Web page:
8. BE VERY “CONTROVERSIAL”: Being controversial makes one very popular. Beguile yourself that being controversial is same as becoming troublesome. Fault and fight popular poets and get popular too. Always be on the lookout for lacunae and rifts between two poetry promoters and publicly insult the one you think is at fault. When to your greatest dismay, both of them eventually make peace and remember to forget to include your name in the list of poets to be featured in their platforms, get mad at them and start your own poetry platform. Nonsense!

9. CHOOSE ABSTRACT MENTORS: As a page poet, why settle for Kukogho Iruesiri Samson as a mentor when he’s not yet as popular as Chinua Achebe? The ‘boy’ is only 31 years old! You know that you need a mentor to help you perform your spokenword pieces better but why settle for Kemistree when Jannet icks is far more respected globally? That small girl? She’s still a student! Even though you know that Achebe is late and Jannet icks is far from your reach, just tell everyone that they’re your mentors, read their works and lift some of their lines and you will be rewarded with more regard. Whoever that had said stuffs about how best it is to start small must have been faithless. Take snapshots with Dike Chukwumerije, Uche Uwadinachi and Sammy Sage Has Son and in the pictures, make sure you’re seen rubbing their heads with your hands so that it’ll be easy to proof to your friends that they’re your buddies and not your mentors.

10. BE A JACKASS SNOB: Since you’ve had 3 invites to perform your poems at events (maybe a requiem mass inclusive) and the other poets haven’t got one in almost a year, it means they’re all inferior poets. They’re too wack and having them hang around you is suicide. They’re no longer in your echelon so just move on. Should they call you, pretend you’re seriously preparing for an interview on CNN and drop the call. They’re now social climbers and you can’t afford to be their ladder. Who says you’ll need their help any time soon?

If you as much as do any 3 of these unrepentantly, being a budding poet for a century will not be any much of a challenge to you anymore. At least, not in this lifetime.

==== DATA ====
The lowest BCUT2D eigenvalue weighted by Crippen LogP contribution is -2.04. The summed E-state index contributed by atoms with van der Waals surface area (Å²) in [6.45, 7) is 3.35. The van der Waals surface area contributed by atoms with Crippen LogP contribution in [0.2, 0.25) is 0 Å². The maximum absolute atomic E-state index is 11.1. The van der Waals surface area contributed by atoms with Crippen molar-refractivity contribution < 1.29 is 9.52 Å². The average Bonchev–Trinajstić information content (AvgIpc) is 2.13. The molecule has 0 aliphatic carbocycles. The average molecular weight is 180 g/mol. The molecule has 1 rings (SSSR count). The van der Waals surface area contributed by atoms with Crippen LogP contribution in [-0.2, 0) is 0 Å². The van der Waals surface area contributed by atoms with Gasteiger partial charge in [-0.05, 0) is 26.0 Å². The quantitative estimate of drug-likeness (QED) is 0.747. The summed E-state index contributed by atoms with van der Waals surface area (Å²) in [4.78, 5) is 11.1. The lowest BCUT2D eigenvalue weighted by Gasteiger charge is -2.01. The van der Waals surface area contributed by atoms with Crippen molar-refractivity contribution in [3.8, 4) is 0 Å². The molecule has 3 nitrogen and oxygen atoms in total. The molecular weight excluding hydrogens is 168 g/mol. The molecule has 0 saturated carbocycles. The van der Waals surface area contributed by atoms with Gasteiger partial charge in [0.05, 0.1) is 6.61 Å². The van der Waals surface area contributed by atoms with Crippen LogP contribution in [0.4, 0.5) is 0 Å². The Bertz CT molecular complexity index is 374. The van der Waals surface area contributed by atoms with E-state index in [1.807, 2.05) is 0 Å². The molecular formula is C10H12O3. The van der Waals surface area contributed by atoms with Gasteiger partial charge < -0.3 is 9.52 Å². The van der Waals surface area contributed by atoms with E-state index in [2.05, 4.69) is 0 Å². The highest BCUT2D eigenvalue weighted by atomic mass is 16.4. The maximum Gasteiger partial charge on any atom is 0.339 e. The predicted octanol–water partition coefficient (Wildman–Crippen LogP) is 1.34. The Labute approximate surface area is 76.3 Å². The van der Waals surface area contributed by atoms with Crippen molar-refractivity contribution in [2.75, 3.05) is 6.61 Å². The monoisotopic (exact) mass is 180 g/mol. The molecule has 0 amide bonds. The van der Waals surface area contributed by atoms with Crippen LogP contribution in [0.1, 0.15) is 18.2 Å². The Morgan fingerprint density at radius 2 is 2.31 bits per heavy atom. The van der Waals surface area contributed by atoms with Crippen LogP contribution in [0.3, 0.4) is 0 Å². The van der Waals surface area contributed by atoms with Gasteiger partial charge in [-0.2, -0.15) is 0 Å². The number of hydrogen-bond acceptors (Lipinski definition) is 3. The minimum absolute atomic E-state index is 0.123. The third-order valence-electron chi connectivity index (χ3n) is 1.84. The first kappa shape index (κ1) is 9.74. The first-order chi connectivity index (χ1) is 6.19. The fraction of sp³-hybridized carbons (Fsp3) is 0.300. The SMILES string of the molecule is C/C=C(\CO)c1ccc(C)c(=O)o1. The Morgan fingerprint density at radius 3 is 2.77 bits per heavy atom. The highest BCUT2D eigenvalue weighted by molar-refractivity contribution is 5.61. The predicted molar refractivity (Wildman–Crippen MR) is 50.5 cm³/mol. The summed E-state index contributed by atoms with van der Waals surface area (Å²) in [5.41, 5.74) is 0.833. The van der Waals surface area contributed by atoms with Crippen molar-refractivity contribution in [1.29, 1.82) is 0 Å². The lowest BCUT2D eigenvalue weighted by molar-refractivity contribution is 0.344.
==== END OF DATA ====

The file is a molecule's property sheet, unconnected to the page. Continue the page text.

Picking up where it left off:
Endless Love (A Korean Folk Tale)

An original tale written by Ji-Young Lee from Korea

There was a village named ‘Sa-rang’ in Korea. The village had two flowers that cried when a couple passed nearby. These flowers never died. Once upon a time, there was a couple, Soo-il and Soon-ae, living in Sa-rang. They loved each other so much that they wanted to get married, but Soon-ae’s father, who was very rich, never allowed her to marry Soo-il, who was very poor.

A few days later, her father lied to her. He told her that Soo-il got married to another girl and pushed her to marry a rich guy named Jung-bae. Although she was so sad, she believed her father and got married to Jung-bae. Yet, they were not happy because he also did not love her. He hung out with friends, met other girls and seldom came back home. While she was waiting for him, she often fell asleep.

One day, she continuously heard a strange sound from outside the window, so she slowly went near the window and opened it up. When she looked down, there was Soo-il. Her heart started beating faster, and she made up her mind to get to him. She finally jumped down from her room, which is on the second floor. And then, she felt big pain and fainted.

When she could open her eyes, she saw the people she loved. There were her families and Soo-il. They all looked at her with concern, but at that moment she discovered that she could not move at all and knew her father had lied to her. She cried every day.